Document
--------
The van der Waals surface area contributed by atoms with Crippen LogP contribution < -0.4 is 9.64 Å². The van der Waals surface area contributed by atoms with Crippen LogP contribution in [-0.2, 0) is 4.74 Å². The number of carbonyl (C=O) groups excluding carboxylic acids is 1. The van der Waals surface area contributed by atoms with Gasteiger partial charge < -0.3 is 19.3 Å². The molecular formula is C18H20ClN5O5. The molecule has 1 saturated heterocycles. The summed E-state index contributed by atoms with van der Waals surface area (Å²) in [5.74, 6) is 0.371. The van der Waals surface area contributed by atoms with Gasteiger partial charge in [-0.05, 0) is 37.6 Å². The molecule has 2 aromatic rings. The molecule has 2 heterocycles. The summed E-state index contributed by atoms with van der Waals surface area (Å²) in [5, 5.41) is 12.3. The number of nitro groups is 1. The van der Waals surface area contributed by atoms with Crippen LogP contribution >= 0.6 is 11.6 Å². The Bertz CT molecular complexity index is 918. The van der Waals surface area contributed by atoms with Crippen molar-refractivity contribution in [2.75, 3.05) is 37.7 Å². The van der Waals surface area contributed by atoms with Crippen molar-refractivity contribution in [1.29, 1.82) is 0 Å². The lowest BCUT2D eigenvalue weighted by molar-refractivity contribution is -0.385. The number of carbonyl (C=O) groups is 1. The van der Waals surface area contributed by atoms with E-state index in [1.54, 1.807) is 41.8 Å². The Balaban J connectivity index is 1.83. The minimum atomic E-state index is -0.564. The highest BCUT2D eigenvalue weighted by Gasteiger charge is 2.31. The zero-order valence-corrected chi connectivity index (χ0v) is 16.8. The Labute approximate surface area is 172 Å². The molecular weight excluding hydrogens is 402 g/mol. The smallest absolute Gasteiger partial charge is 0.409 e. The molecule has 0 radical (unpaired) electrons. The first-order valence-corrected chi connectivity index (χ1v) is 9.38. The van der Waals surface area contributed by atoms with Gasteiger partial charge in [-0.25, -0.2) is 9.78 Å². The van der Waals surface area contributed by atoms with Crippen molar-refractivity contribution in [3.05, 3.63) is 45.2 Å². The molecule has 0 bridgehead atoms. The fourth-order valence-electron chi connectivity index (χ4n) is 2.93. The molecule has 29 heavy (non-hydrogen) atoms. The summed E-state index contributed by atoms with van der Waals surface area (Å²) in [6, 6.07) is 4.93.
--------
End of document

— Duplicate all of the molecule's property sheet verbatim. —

The van der Waals surface area contributed by atoms with Crippen LogP contribution < -0.4 is 9.64 Å². The van der Waals surface area contributed by atoms with Crippen LogP contribution in [-0.2, 0) is 4.74 Å². The number of carbonyl (C=O) groups excluding carboxylic acids is 1. The van der Waals surface area contributed by atoms with Gasteiger partial charge < -0.3 is 19.3 Å². The molecular formula is C18H20ClN5O5. The molecule has 1 saturated heterocycles. The summed E-state index contributed by atoms with van der Waals surface area (Å²) in [5.74, 6) is 0.371. The van der Waals surface area contributed by atoms with Gasteiger partial charge in [-0.05, 0) is 37.6 Å². The molecule has 2 aromatic rings. The molecule has 2 heterocycles. The summed E-state index contributed by atoms with van der Waals surface area (Å²) in [5, 5.41) is 12.3. The number of nitro groups is 1. The van der Waals surface area contributed by atoms with Crippen LogP contribution >= 0.6 is 11.6 Å². The Bertz CT molecular complexity index is 918. The van der Waals surface area contributed by atoms with Crippen molar-refractivity contribution in [2.75, 3.05) is 37.7 Å². The van der Waals surface area contributed by atoms with Crippen molar-refractivity contribution in [1.29, 1.82) is 0 Å². The lowest BCUT2D eigenvalue weighted by molar-refractivity contribution is -0.385. The number of carbonyl (C=O) groups is 1. The van der Waals surface area contributed by atoms with E-state index in [1.54, 1.807) is 41.8 Å². The Balaban J connectivity index is 1.83. The minimum atomic E-state index is -0.564. The highest BCUT2D eigenvalue weighted by Gasteiger charge is 2.31. The zero-order valence-corrected chi connectivity index (χ0v) is 16.8. The Labute approximate surface area is 172 Å². The molecular weight excluding hydrogens is 402 g/mol. The smallest absolute Gasteiger partial charge is 0.409 e. The molecule has 0 radical (unpaired) electrons. The first-order valence-corrected chi connectivity index (χ1v) is 9.38. The van der Waals surface area contributed by atoms with Gasteiger partial charge in [-0.25, -0.2) is 9.78 Å². The van der Waals surface area contributed by atoms with Crippen molar-refractivity contribution in [3.05, 3.63) is 45.2 Å². The molecule has 0 bridgehead atoms. The fourth-order valence-electron chi connectivity index (χ4n) is 2.93. The molecule has 29 heavy (non-hydrogen) atoms. The summed E-state index contributed by atoms with van der Waals surface area (Å²) in [6, 6.07) is 4.93.